If this is insinuating why Average Joes’ artists don’t get good reviews, I got news for Taste of Country and that label: they don’t get good reviews because their music sucks. I have been pitched numerous times by Average Joes and I refuse every time because hick-hop is horrible and not a valid art form. I don’t consider it a part of country music. It would be a waste of time to review it because it all sounds the same and has no respect for the roots of country music. There are many others that feel the same way. And the problem of outlets not publishing in-depth reviews anymore? That’s on you Taste of Country and the other blogs you cite that have dropped reviews from their sites. Rolling Stone is part of the problem too, as I don’t consider a paragraph a review. LA Weekly dropped them because they said they didn’t get a lot of hits on reviews. Maybe that’s a sign that people don’t like your reviews? I don’t know because I don’t read them, but I certainly have no problem getting hits for my reviews and I think our reviews are pretty in-depth compared to most other blogs’ reviews.

I’ve blubbered on enough about Taste of Country for one day, so to my final point: reviews definitely still matter. If they didn’t I wouldn’t have started this site. Multiple independent country blogs wouldn’t still be doing reviews either. People still read and appreciate hearing thoughts from reviewers. Not only that, but it brings fans together in comments sections in reviews everywhere. Do you see people coming together on iTunes comments or Taste of Country comments section on music reviews? No you do not because they’re lifeless reviews that in no way are constructive or helpful to people reading them. You tried really hard to bring an opinion to the table, Taste of Country, and unfortunately for you it was completely off base. Now run along and go back to praising Florida Georgia Line or ranking country artists with their shirts off (this is a real thing on their site). Let us music reviewers get back to doing the job you should be doing.

Upcoming/Recent Country Music Releases

  • Billy Currington’s new album Summer Forever is coming out next Tuesday. Based on the track listing, I’m expecting a mixed bag. There will surely be some summer anthems and bro country, but I think there will be a few deeper songs too.
  • Gloriana is releasing their third album, Three, next week. You gotta think this is an important album for them, as their relevancy on the charts and radio has waned considerably in recent years. I’m really not sure what to expect with this one.
  • The new collaboration album between country icons Willie Nelson and Merle Haggard is also slated to be released on June 2. It’s titled Django & Jimmie, as the two pay homage to guitarist Django Reinhardt and country musician Jimmie Rodgers. You can get an early listen on it, as it’s currently available for streaming at NPR.
  • Lindi Ortega has released another song from her new album Faded Gloryville, slated to come out on August 7. It’s a cover of the Bee Gees’ song “To Love Somebody” and it’s fantastic. Can this album get here already?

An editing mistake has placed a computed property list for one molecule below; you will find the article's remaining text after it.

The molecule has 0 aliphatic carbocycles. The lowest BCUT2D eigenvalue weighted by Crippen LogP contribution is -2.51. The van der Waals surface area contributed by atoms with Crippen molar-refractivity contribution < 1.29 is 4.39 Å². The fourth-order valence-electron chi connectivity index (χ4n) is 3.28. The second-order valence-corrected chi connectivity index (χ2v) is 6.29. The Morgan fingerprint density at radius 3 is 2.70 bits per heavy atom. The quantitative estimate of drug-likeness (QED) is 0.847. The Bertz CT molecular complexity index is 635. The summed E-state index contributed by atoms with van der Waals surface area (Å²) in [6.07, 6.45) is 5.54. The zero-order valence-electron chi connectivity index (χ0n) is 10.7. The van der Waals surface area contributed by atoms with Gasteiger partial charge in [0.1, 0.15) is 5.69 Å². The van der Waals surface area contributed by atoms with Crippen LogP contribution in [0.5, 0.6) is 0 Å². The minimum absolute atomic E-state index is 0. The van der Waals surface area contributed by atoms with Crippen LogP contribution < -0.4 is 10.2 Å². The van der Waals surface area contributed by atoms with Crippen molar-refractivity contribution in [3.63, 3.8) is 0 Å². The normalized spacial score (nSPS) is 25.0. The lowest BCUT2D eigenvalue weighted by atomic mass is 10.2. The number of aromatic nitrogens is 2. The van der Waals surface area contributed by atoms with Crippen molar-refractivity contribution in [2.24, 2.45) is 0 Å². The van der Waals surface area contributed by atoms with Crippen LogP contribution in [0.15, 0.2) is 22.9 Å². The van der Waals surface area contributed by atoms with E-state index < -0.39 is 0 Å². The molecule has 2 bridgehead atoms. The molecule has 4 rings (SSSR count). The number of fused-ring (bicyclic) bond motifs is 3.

• Joy Williams, the former one half of The Civil Wars, is releasing a solo album on June 30 titled Venus.

Throwback Thursday Song

Dwight Yoakam – “Guitars, Cadillacs” – I heard this song come on the other day on Sirius XM’s Outlaw Country station and it still sounds as good as when it came out. Who doesn’t enjoy a little hillbilly music from Dwight?

Non-Country Song of the Week

The Black Keys – “Gold On The Ceiling” – The Black Keys were on my long list of artists I’ve put off for far too long to give an in-depth listen to and I’m definitely a fan now. “Gold On The Ceiling” was one of the most successful singles off their brilliant 2011 album El Camino. I definitely recommend listening to this song and that entire album.

Tweet of the Week

So for those on Twitter, Tuesday night was pretty heated in the world of country music on the social media platform. Keith Hill, a radio programmer, said the quote above on the weekly Country Aircheck. Pretty damn ridiculous. This situation is now being termed #SaladGate. Not only do I recommend checking out Grady Smith’s timeline on all of this, but definitely recommend checking out Windmills Country’s timeline too. She took Hill to school on Tuesday night! Windmills is an absolute must-follow for all country music fans and people interested in the industry. Oh and female artists are noticing the quote too:

There are a lot of fed up people over the situation with female artists on country radio, but the female artists are by far the most fed up. I wouldn’t be surprised if one of them steps up and calls out radio for its bullshit. They have nothing to lose because radio already hates them. When Carrie probably misses out on another airplay #1, I hope she has the guts to say something.

iTunes Reviews That Rock!

Kick The Dust Up Great Reviews

So I heard that Luke Bryan’s new single “Kick The Dust Up” was getting some backlash on iTunes and I went to look for myself. Holy crap, it’s true! These are the three top reviews under it and one of them is a Bryan fan who hates it. Please please please please please let this be the beginning of change in mainstream country music.

One More Thing…

No it’s not bad news this week! It’s great news. I’m going to be at the Bunbury Music Festival in Cincinnati next Friday and Saturday covering it. So if you’re at it be sure to say hi if you see me. The lineup is great and I’m definitely looking forward to it. I’ll have a post on the site recapping my experience and the artists performing.

That’s it for the Hodgepodge this week! Be sure to sound off in the comments!